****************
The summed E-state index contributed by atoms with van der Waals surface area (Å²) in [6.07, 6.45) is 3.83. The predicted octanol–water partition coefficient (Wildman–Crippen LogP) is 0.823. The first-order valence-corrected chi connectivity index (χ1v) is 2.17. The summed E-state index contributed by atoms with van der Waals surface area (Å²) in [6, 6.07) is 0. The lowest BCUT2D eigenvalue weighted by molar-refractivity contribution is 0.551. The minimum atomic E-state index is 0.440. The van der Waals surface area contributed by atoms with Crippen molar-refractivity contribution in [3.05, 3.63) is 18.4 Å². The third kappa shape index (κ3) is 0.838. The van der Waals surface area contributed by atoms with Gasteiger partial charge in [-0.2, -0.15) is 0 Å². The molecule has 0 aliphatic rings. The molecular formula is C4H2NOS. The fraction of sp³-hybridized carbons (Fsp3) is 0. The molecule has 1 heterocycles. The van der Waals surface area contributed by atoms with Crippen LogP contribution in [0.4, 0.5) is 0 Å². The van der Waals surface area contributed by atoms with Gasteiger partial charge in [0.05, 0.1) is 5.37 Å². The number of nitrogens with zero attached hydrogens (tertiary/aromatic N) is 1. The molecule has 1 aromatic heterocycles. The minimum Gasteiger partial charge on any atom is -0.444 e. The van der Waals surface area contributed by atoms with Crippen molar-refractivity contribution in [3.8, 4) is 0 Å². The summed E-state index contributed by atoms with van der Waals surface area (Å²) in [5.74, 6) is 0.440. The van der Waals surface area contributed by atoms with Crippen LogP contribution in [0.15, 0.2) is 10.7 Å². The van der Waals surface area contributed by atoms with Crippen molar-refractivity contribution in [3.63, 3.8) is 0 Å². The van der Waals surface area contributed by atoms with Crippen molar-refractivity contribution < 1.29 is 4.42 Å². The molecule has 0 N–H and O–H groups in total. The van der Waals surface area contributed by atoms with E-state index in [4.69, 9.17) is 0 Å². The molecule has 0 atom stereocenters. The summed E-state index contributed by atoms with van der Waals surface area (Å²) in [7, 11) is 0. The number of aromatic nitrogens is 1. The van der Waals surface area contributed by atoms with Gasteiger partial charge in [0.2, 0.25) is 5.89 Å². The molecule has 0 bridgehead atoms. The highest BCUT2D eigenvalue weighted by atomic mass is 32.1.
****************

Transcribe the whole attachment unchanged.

The summed E-state index contributed by atoms with van der Waals surface area (Å²) in [6.07, 6.45) is 3.83. The predicted octanol–water partition coefficient (Wildman–Crippen LogP) is 0.823. The first-order valence-corrected chi connectivity index (χ1v) is 2.17. The summed E-state index contributed by atoms with van der Waals surface area (Å²) in [6, 6.07) is 0. The lowest BCUT2D eigenvalue weighted by molar-refractivity contribution is 0.551. The minimum atomic E-state index is 0.440. The van der Waals surface area contributed by atoms with Crippen molar-refractivity contribution in [3.05, 3.63) is 18.4 Å². The third kappa shape index (κ3) is 0.838. The van der Waals surface area contributed by atoms with Gasteiger partial charge in [-0.2, -0.15) is 0 Å². The molecule has 0 aliphatic rings. The molecular formula is C4H2NOS. The fraction of sp³-hybridized carbons (Fsp3) is 0. The molecule has 1 heterocycles. The van der Waals surface area contributed by atoms with Crippen LogP contribution in [0.4, 0.5) is 0 Å². The van der Waals surface area contributed by atoms with Gasteiger partial charge in [0.05, 0.1) is 5.37 Å². The number of nitrogens with zero attached hydrogens (tertiary/aromatic N) is 1. The molecule has 1 aromatic heterocycles. The minimum Gasteiger partial charge on any atom is -0.444 e. The van der Waals surface area contributed by atoms with Crippen molar-refractivity contribution in [3.8, 4) is 0 Å². The summed E-state index contributed by atoms with van der Waals surface area (Å²) in [5.74, 6) is 0.440. The van der Waals surface area contributed by atoms with Crippen LogP contribution in [0.15, 0.2) is 10.7 Å². The van der Waals surface area contributed by atoms with Crippen molar-refractivity contribution in [3.63, 3.8) is 0 Å². The van der Waals surface area contributed by atoms with Crippen molar-refractivity contribution < 1.29 is 4.42 Å². The molecule has 0 N–H and O–H groups in total. The van der Waals surface area contributed by atoms with E-state index in [4.69, 9.17) is 0 Å². The molecule has 0 atom stereocenters. The summed E-state index contributed by atoms with van der Waals surface area (Å²) in [7, 11) is 0. The number of aromatic nitrogens is 1. The van der Waals surface area contributed by atoms with Gasteiger partial charge in [0.2, 0.25) is 5.89 Å². The molecule has 0 bridgehead atoms. The highest BCUT2D eigenvalue weighted by atomic mass is 32.1.